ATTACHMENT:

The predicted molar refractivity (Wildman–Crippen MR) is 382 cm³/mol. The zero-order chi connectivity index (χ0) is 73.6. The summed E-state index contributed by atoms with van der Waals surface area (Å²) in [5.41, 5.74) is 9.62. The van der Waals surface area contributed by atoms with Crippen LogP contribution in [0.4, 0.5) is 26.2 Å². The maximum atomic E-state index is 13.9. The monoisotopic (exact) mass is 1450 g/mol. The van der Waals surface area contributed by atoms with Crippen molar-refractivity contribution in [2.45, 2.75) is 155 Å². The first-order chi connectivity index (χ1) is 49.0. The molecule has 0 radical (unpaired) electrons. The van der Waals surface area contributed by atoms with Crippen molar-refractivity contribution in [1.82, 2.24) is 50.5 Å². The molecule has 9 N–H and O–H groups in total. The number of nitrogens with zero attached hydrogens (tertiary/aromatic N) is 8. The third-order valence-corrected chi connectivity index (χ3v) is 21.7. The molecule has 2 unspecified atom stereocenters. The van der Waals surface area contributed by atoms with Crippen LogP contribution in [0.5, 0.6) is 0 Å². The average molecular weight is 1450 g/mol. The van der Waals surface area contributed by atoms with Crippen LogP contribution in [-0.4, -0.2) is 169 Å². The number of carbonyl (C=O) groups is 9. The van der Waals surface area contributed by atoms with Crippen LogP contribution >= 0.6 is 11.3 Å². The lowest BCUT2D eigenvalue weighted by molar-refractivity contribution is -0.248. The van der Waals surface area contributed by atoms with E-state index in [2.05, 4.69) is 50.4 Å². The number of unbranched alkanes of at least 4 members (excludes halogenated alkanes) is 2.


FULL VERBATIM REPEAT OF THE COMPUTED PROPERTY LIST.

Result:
The predicted molar refractivity (Wildman–Crippen MR) is 382 cm³/mol. The zero-order chi connectivity index (χ0) is 73.6. The summed E-state index contributed by atoms with van der Waals surface area (Å²) in [5.41, 5.74) is 9.62. The van der Waals surface area contributed by atoms with Crippen LogP contribution in [0.4, 0.5) is 26.2 Å². The maximum atomic E-state index is 13.9. The monoisotopic (exact) mass is 1450 g/mol. The van der Waals surface area contributed by atoms with Crippen molar-refractivity contribution in [2.45, 2.75) is 155 Å². The first-order chi connectivity index (χ1) is 49.0. The molecule has 0 radical (unpaired) electrons. The van der Waals surface area contributed by atoms with Crippen molar-refractivity contribution in [1.82, 2.24) is 50.5 Å². The molecule has 9 N–H and O–H groups in total. The number of nitrogens with zero attached hydrogens (tertiary/aromatic N) is 8. The third-order valence-corrected chi connectivity index (χ3v) is 21.7. The molecule has 2 unspecified atom stereocenters. The van der Waals surface area contributed by atoms with Crippen LogP contribution in [0.5, 0.6) is 0 Å². The average molecular weight is 1450 g/mol. The van der Waals surface area contributed by atoms with Crippen LogP contribution in [-0.4, -0.2) is 169 Å². The number of carbonyl (C=O) groups is 9. The van der Waals surface area contributed by atoms with Crippen LogP contribution >= 0.6 is 11.3 Å². The lowest BCUT2D eigenvalue weighted by molar-refractivity contribution is -0.248. The van der Waals surface area contributed by atoms with E-state index in [2.05, 4.69) is 50.4 Å². The number of unbranched alkanes of at least 4 members (excludes halogenated alkanes) is 2.